I discovered during training that I absolutely love trail running, and no one was more surprised by that than me. I had always hated running, but I genuinely looked forward to our after work runs on the Buttermilk Trail. I thoroughly enjoyed every Sunday morning long run, followed by coffee and breakfast at Crossroads Forest Hill. I think that the main reason I have trouble running on roads is the boredom factor. Trail running engages your mind; you can’t take your eyes off the ground for more than a second or you will trip up on a rock, tree root, or mud puddle. Having your friends with you for the adventure doesn’t hurt either.

I made a pact with my training buddies to leave no man behind during the race this weekend. It is so much more fun to run with friends, from getting simultaneous side stitches on the Belvidere bridge, to climbing over rock walls, getting smacked in the face with tree branches, splashing each other while wading waist-deep in the river, and finally crawling through the mud pit together with the finish line in sight. The only disappointing part about the race was that many of the runners in our wave were really cautious on the trail portions of the run, and they slowed down to a brisk walk for the parts of the race course that we had looked forward to the most. Although we felt pretty hardcore when we managed to pass them while bounding up rocks and leaping over roots. The muddy parts hardly fazed us. We had a blast!

Too legit to quit!

Overall, this was a fantastic, fun, well-organized run. We took advantage of the bottlenecks and walked a bit when we had to due to congestion on the course. We probably couldn’t have run the whole thing anyway, so we welcomed the breaks along the way and then finished strong. Check out this shot of Team Buttermilk, taken shortly after the run.

AFTER

Of course it isn’t a vegology worthy event if there isn’t a good food story to tell. The first way I turned this fun activity into an opportunity to eat great food was by hosting a pasta party at my house on Wednesday night. I made penne alla norma for dinner and my friends brought wine, bread and salad to share. The second way I managed to sneak a food adventure into the picture was in my post-race dinner. I had heard that the Riverrock organizers had made an effort to include healthier food vendors in addition to the standard carnival-type fare served on Brown’s Island. So Kyle and I searched for a healthy dinner after I washed off and changed. Riverrock did not disappoint!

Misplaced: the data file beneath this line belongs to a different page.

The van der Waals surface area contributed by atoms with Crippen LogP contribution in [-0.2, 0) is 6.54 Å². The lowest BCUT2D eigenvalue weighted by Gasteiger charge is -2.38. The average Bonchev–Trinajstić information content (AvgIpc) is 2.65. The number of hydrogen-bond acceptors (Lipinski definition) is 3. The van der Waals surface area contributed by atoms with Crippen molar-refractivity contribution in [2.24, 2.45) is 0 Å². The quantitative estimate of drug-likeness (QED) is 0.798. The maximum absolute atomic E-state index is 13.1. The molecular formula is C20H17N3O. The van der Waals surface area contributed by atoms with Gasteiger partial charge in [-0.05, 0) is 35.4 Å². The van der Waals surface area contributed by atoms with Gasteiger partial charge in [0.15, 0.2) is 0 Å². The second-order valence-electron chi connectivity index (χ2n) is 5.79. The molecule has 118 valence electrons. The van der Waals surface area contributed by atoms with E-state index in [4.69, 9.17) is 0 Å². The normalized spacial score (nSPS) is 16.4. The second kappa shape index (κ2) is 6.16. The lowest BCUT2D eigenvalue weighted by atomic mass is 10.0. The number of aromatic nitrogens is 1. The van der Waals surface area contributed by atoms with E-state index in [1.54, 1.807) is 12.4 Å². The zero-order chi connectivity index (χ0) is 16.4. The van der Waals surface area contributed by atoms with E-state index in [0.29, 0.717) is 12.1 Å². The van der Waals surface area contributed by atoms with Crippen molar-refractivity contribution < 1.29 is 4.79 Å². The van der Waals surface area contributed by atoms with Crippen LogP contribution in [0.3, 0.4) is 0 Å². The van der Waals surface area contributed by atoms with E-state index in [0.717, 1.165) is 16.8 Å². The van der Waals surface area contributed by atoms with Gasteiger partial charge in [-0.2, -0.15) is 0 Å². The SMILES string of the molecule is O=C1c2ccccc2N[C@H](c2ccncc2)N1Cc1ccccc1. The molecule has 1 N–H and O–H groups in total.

It took me about eight minutes to find the vegetarian food truck, Goatocado. Serving up fresh smoothies and teas, sandwiches, salads and sides, Goatocado had exactly what I was looking for between dashing through the mud and dancing the night away.

Kyle and I grabbed a pair of sandwiches with steamed edamame on the side, and fetched a couple of beers to wash it all down. Check out Goatocado’s great sandwich options!

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Kyle ordered the Mountain Tropp and I had the HuMoose. It was so dark (9:00 PM!) that I couldn’t get a decent picture of the food. But trust me, it was exactly what I needed and I hope I see these guys around more often. I have seen them at some of the farmers’ markets around town before, but I don’t catch them often enough. After enjoying our food, we watched Keller Williams with the Travelin’ McCourys in a free concert on Brown’s Island. My body was exhausted from the run but I found the energy to kick off my shoes and dance like a fool for a couple more hours before calling it a night.

I ❤ Riverrock!

 

Veggie Redux: Shrimp and Grits – Behind the Scenes!

You might have found me today through my guest post on Virginia is for Bloggers. If you’re new to Vegology, welcome! If you’re a regular here and you haven’t discovered VAis4Bloggers yet, you should check them out today! Here’s why.

Vegetarian “shrimp” and grits.

That’s right, my latest Veggie Redux takes on a lowcountry classic and makes it vegetarian-friendly. I don’t know if it tastes anything like the real deal, but I assure you that it does taste awesome. Any recipe that starts with an obscene amount of Old Bay seasoning usually does.